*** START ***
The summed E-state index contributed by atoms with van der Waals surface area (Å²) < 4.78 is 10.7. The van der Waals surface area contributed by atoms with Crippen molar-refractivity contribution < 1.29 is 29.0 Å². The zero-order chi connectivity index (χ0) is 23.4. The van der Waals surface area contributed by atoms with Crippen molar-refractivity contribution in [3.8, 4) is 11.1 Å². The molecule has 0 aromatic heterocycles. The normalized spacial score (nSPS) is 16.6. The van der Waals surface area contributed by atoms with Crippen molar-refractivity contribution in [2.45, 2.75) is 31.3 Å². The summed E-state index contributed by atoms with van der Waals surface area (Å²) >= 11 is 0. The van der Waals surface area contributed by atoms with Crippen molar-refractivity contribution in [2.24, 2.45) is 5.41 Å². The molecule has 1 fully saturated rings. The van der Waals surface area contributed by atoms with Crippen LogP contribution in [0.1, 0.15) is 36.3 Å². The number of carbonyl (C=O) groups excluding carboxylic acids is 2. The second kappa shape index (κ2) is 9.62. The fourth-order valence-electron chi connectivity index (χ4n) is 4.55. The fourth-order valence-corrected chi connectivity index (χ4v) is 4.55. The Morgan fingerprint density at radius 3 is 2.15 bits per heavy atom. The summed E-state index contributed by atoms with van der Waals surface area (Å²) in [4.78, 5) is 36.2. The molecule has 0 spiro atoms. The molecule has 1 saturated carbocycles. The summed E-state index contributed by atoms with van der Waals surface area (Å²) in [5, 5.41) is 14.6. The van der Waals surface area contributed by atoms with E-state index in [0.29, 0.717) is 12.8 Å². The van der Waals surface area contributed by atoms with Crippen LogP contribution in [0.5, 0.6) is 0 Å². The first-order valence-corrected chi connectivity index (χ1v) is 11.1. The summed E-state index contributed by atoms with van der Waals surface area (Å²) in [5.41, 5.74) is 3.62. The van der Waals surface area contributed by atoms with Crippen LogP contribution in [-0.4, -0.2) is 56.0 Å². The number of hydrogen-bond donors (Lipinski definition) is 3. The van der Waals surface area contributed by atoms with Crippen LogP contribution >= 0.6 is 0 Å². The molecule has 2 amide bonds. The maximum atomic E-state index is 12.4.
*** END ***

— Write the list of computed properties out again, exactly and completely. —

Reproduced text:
The summed E-state index contributed by atoms with van der Waals surface area (Å²) < 4.78 is 10.7. The van der Waals surface area contributed by atoms with Crippen molar-refractivity contribution < 1.29 is 29.0 Å². The zero-order chi connectivity index (χ0) is 23.4. The van der Waals surface area contributed by atoms with Crippen molar-refractivity contribution in [3.8, 4) is 11.1 Å². The molecule has 0 aromatic heterocycles. The normalized spacial score (nSPS) is 16.6. The van der Waals surface area contributed by atoms with Crippen molar-refractivity contribution in [2.45, 2.75) is 31.3 Å². The summed E-state index contributed by atoms with van der Waals surface area (Å²) >= 11 is 0. The van der Waals surface area contributed by atoms with Crippen molar-refractivity contribution in [2.24, 2.45) is 5.41 Å². The molecule has 1 fully saturated rings. The van der Waals surface area contributed by atoms with Crippen LogP contribution in [0.1, 0.15) is 36.3 Å². The number of carbonyl (C=O) groups excluding carboxylic acids is 2. The second kappa shape index (κ2) is 9.62. The fourth-order valence-electron chi connectivity index (χ4n) is 4.55. The fourth-order valence-corrected chi connectivity index (χ4v) is 4.55. The Morgan fingerprint density at radius 3 is 2.15 bits per heavy atom. The summed E-state index contributed by atoms with van der Waals surface area (Å²) in [4.78, 5) is 36.2. The molecule has 0 spiro atoms. The molecule has 1 saturated carbocycles. The summed E-state index contributed by atoms with van der Waals surface area (Å²) in [5, 5.41) is 14.6. The van der Waals surface area contributed by atoms with E-state index in [0.29, 0.717) is 12.8 Å². The van der Waals surface area contributed by atoms with Crippen LogP contribution in [0.5, 0.6) is 0 Å². The first-order valence-corrected chi connectivity index (χ1v) is 11.1. The summed E-state index contributed by atoms with van der Waals surface area (Å²) in [5.41, 5.74) is 3.62. The van der Waals surface area contributed by atoms with Crippen LogP contribution in [-0.4, -0.2) is 56.0 Å². The number of hydrogen-bond donors (Lipinski definition) is 3. The van der Waals surface area contributed by atoms with Crippen LogP contribution >= 0.6 is 0 Å². The molecule has 2 amide bonds. The maximum atomic E-state index is 12.4.